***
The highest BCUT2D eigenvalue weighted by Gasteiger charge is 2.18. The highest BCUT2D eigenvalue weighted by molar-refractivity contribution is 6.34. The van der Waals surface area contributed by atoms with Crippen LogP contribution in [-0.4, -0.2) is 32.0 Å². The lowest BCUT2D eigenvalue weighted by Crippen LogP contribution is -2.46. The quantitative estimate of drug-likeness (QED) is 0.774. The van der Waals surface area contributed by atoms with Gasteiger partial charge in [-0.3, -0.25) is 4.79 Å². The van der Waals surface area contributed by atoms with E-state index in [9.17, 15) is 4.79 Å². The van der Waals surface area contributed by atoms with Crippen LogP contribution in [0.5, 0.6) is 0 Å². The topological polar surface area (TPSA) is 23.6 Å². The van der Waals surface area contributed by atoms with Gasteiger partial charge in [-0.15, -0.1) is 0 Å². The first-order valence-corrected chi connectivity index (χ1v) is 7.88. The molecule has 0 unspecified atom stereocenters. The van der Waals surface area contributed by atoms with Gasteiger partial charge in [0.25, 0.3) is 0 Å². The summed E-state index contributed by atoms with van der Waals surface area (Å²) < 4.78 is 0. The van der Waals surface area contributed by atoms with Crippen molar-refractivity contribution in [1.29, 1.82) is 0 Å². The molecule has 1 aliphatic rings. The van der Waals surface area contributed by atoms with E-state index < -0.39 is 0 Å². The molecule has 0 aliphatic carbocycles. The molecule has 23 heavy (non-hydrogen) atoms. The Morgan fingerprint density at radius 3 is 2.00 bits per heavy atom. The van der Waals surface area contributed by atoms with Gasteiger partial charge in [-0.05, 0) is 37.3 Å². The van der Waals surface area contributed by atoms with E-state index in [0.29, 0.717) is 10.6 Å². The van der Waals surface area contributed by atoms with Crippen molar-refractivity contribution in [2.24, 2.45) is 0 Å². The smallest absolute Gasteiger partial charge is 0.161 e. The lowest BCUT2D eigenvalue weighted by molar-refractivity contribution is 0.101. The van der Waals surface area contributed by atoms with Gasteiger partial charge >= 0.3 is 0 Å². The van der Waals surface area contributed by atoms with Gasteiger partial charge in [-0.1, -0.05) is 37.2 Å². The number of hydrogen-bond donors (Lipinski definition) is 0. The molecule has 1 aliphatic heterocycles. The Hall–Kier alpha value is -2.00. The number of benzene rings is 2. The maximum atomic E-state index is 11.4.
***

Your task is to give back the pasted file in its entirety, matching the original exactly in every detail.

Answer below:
The highest BCUT2D eigenvalue weighted by Gasteiger charge is 2.18. The highest BCUT2D eigenvalue weighted by molar-refractivity contribution is 6.34. The van der Waals surface area contributed by atoms with Crippen LogP contribution in [-0.4, -0.2) is 32.0 Å². The lowest BCUT2D eigenvalue weighted by Crippen LogP contribution is -2.46. The quantitative estimate of drug-likeness (QED) is 0.774. The van der Waals surface area contributed by atoms with Gasteiger partial charge in [-0.3, -0.25) is 4.79 Å². The van der Waals surface area contributed by atoms with E-state index in [9.17, 15) is 4.79 Å². The van der Waals surface area contributed by atoms with Crippen LogP contribution in [0.5, 0.6) is 0 Å². The topological polar surface area (TPSA) is 23.6 Å². The van der Waals surface area contributed by atoms with Gasteiger partial charge in [-0.15, -0.1) is 0 Å². The first-order valence-corrected chi connectivity index (χ1v) is 7.88. The molecule has 0 unspecified atom stereocenters. The van der Waals surface area contributed by atoms with Gasteiger partial charge in [0.25, 0.3) is 0 Å². The summed E-state index contributed by atoms with van der Waals surface area (Å²) < 4.78 is 0. The van der Waals surface area contributed by atoms with Crippen molar-refractivity contribution in [1.29, 1.82) is 0 Å². The molecule has 1 aliphatic rings. The van der Waals surface area contributed by atoms with E-state index < -0.39 is 0 Å². The molecule has 0 aliphatic carbocycles. The molecule has 23 heavy (non-hydrogen) atoms. The Morgan fingerprint density at radius 3 is 2.00 bits per heavy atom. The van der Waals surface area contributed by atoms with Gasteiger partial charge in [-0.05, 0) is 37.3 Å². The van der Waals surface area contributed by atoms with E-state index in [0.29, 0.717) is 10.6 Å². The van der Waals surface area contributed by atoms with Crippen molar-refractivity contribution in [2.24, 2.45) is 0 Å². The smallest absolute Gasteiger partial charge is 0.161 e. The lowest BCUT2D eigenvalue weighted by molar-refractivity contribution is 0.101. The van der Waals surface area contributed by atoms with Gasteiger partial charge >= 0.3 is 0 Å². The van der Waals surface area contributed by atoms with Gasteiger partial charge in [-0.1, -0.05) is 37.2 Å². The number of hydrogen-bond donors (Lipinski definition) is 0. The molecule has 1 aliphatic heterocycles. The Hall–Kier alpha value is -2.00. The number of benzene rings is 2. The maximum atomic E-state index is 11.4.